CHARLEY DUGGAN’S GENEALOGICAL ROOTS run deep at University of Tennessee, Knoxville. His great-grandfather, Charles Albert Perkins, was a university administrator in the early 20th century and became the namesake of Perkins Hall at the Tickle College of Engineering in 1949. Duggan grew up hearing stories of his father sneaking into football games at Neyland Stadium in the 1930s, hidden under Perkins’s topcoat.
Surrounded by numerous family members who were alumni, Duggan (HCB, ’81) grew up immersed in the university and says it was a natural decision to enter the Haslam College of Business after graduating from South Doyle High School in Knoxville. “Business has always been my passion,” he says. “I love the challenge of going out and trying to make a living.”
As an undergraduate student, Duggan pursued a degree in real estate and urban development, working on the side as a janitor and spending his free time building community with his fraternity brothers at Kappa Sigma. “Even then, he was thinking more about the future than many of us,” says Duggan’s friend Mark Carver, a longtime friend and colleague. “He was intent on finding a career path, and had a mature, big-picture viewpoint that stood out to me.”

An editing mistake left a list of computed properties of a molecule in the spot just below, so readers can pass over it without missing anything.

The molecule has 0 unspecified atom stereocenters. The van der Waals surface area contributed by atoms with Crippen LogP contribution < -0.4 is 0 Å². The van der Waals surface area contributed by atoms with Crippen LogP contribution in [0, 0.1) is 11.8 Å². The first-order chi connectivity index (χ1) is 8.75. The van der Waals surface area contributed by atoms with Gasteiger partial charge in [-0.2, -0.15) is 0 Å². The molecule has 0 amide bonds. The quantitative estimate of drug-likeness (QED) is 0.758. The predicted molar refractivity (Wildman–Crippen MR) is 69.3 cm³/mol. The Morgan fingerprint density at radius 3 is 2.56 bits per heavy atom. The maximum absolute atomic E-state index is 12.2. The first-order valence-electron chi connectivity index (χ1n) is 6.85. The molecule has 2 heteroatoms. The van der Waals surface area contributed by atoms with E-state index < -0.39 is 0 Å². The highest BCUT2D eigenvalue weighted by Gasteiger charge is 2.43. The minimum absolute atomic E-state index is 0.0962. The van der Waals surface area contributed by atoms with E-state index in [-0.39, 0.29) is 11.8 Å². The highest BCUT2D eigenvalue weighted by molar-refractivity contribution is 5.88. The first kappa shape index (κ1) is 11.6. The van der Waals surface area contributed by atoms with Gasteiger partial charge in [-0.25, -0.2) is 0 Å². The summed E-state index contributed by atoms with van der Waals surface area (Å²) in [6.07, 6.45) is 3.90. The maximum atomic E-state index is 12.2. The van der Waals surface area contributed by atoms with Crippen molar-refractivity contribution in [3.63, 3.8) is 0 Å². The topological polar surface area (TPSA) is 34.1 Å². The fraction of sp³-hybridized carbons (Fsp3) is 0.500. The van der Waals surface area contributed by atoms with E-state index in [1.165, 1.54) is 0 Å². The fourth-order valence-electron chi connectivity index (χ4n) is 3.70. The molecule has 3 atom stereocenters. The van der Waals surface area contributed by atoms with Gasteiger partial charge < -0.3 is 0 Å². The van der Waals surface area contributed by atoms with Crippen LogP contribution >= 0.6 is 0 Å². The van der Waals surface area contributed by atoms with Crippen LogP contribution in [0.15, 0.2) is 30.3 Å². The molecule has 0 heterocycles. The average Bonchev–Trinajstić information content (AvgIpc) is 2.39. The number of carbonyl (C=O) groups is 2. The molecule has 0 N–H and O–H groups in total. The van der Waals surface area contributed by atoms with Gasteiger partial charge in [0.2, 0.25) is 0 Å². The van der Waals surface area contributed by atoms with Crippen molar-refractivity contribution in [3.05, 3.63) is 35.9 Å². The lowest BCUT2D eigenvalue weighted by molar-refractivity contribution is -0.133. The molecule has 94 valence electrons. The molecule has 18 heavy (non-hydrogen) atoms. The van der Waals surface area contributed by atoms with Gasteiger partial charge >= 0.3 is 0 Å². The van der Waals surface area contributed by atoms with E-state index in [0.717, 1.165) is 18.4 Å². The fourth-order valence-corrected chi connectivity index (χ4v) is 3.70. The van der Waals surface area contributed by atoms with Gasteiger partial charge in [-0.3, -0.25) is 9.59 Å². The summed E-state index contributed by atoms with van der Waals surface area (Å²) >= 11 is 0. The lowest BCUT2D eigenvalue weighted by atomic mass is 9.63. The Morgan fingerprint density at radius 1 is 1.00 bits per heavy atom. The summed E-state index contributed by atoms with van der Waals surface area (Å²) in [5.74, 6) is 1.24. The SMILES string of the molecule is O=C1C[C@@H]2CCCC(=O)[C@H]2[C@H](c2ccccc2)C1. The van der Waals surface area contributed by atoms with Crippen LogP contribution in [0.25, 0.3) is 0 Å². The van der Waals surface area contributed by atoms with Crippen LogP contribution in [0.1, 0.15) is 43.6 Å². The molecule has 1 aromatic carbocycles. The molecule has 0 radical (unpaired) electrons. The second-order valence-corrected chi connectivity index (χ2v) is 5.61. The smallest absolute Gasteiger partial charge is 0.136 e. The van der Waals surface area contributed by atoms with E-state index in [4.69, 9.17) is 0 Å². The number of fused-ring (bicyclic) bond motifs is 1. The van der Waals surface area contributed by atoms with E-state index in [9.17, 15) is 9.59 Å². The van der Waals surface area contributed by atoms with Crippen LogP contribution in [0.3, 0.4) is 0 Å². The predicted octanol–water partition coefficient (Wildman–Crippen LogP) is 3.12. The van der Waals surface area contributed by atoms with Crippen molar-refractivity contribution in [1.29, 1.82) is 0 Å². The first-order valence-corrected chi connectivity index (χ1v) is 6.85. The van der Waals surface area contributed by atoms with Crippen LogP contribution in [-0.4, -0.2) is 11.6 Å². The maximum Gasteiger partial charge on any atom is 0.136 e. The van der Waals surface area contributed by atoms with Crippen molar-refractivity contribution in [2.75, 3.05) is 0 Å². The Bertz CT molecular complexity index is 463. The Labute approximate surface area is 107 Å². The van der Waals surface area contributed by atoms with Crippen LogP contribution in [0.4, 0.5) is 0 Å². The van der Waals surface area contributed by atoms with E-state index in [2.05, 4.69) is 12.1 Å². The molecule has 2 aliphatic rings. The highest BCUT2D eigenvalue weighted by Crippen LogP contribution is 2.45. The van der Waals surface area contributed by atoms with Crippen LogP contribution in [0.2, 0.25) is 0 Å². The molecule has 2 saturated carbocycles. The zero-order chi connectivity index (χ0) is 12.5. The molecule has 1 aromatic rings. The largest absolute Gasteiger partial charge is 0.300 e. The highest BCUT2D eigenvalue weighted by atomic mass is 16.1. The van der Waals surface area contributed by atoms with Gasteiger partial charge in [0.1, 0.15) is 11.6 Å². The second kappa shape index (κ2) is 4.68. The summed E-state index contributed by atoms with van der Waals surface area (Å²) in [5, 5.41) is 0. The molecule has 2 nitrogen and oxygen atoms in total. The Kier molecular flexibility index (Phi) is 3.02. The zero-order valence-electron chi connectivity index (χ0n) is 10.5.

Duggan started his career with a year at the State of Tennessee’s highway department, appraising right of ways for highways and bridges in east Tennessee. Then he moved to Hilton Head Island, South Carolina, to work with a real estate firm. “They needed someone to help out with all sorts of development and real estate aspects of their company,” he says. “I ended up staying for 12 years, working with a sharp group of people and using the valuable lessons I learned at the Haslam College of Business.”
In the mid-1990s, Charley met and married his wife, Sarah, and moved to her hometown of Birmingham. The couple raised two daughters while Charley built a new business from scratch. His company, Duggan Property Services, negotiates tax assessments for commercial property owners. “We work with property tax assessors around the country to correct subjective, flawed assessments,” he says. “It’s a huge piece of an operating statement for a company, because their property taxes can make or break their success.”
After starting from the ground up in 1995, Charley has grown his company to its current size, with clients in 32 states and a $5 billion book of business. “Folks generally liked what we were doing and would tell their associates and friends,” he says. “It grew over time by word of mouth to where it is today.”
Longtime friend and colleague Michael St. Charles says Charley’s diplomatic communications skills have a lot to do with his success. “He really tries to understand everyone’s views, come to his own conclusion, and communicate it in a respectful way,” says St. Charles. “He has a quiet sense of integrity about him.”
Generosity is one of Charley’s values, and among other gifts to the university, he created an endowed scholarship in his parents’ names for Haslam faculty. “The college wants to be in a position to attract the sharpest minds, and I want to help them do that,” he says. “Ultimately, you want other folks to have the same wonderful experience you did. That’s why I try to stay involved. It’s very fulfilling to me.”